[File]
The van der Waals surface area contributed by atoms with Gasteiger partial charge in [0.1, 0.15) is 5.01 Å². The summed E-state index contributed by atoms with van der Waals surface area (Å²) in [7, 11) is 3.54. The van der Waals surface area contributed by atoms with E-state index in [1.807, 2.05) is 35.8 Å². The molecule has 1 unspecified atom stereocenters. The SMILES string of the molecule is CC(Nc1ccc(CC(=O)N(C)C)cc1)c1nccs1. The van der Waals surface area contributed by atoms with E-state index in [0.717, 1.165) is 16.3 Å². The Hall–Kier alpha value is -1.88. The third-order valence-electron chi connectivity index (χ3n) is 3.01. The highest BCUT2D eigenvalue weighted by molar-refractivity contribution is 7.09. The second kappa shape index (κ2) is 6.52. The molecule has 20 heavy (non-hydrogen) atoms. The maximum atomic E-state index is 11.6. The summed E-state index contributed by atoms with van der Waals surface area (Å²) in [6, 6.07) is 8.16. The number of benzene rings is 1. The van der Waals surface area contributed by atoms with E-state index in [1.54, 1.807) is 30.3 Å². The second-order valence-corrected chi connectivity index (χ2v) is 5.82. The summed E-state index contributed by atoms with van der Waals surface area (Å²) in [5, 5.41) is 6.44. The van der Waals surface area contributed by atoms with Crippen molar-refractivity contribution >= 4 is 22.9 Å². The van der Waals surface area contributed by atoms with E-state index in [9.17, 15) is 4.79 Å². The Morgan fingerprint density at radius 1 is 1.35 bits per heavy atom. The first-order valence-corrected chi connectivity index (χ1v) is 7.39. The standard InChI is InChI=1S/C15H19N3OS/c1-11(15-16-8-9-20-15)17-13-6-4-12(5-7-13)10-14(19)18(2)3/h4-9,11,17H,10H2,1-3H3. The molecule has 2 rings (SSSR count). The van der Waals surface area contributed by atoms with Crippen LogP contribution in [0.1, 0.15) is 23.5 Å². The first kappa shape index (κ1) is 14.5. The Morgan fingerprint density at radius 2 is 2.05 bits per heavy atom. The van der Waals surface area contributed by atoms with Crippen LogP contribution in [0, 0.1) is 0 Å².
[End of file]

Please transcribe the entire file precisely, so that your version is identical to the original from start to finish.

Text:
The van der Waals surface area contributed by atoms with Gasteiger partial charge in [0.1, 0.15) is 5.01 Å². The summed E-state index contributed by atoms with van der Waals surface area (Å²) in [7, 11) is 3.54. The van der Waals surface area contributed by atoms with E-state index in [1.807, 2.05) is 35.8 Å². The molecule has 1 unspecified atom stereocenters. The SMILES string of the molecule is CC(Nc1ccc(CC(=O)N(C)C)cc1)c1nccs1. The van der Waals surface area contributed by atoms with E-state index in [0.717, 1.165) is 16.3 Å². The Hall–Kier alpha value is -1.88. The third-order valence-electron chi connectivity index (χ3n) is 3.01. The highest BCUT2D eigenvalue weighted by molar-refractivity contribution is 7.09. The second kappa shape index (κ2) is 6.52. The molecule has 20 heavy (non-hydrogen) atoms. The maximum atomic E-state index is 11.6. The summed E-state index contributed by atoms with van der Waals surface area (Å²) in [6, 6.07) is 8.16. The number of benzene rings is 1. The van der Waals surface area contributed by atoms with E-state index in [1.54, 1.807) is 30.3 Å². The second-order valence-corrected chi connectivity index (χ2v) is 5.82. The summed E-state index contributed by atoms with van der Waals surface area (Å²) in [5, 5.41) is 6.44. The van der Waals surface area contributed by atoms with Crippen molar-refractivity contribution >= 4 is 22.9 Å². The van der Waals surface area contributed by atoms with E-state index in [9.17, 15) is 4.79 Å². The Morgan fingerprint density at radius 1 is 1.35 bits per heavy atom. The first-order valence-corrected chi connectivity index (χ1v) is 7.39. The standard InChI is InChI=1S/C15H19N3OS/c1-11(15-16-8-9-20-15)17-13-6-4-12(5-7-13)10-14(19)18(2)3/h4-9,11,17H,10H2,1-3H3. The molecule has 2 rings (SSSR count). The van der Waals surface area contributed by atoms with Crippen LogP contribution in [0.1, 0.15) is 23.5 Å². The first kappa shape index (κ1) is 14.5. The Morgan fingerprint density at radius 2 is 2.05 bits per heavy atom. The van der Waals surface area contributed by atoms with Crippen LogP contribution in [0, 0.1) is 0 Å².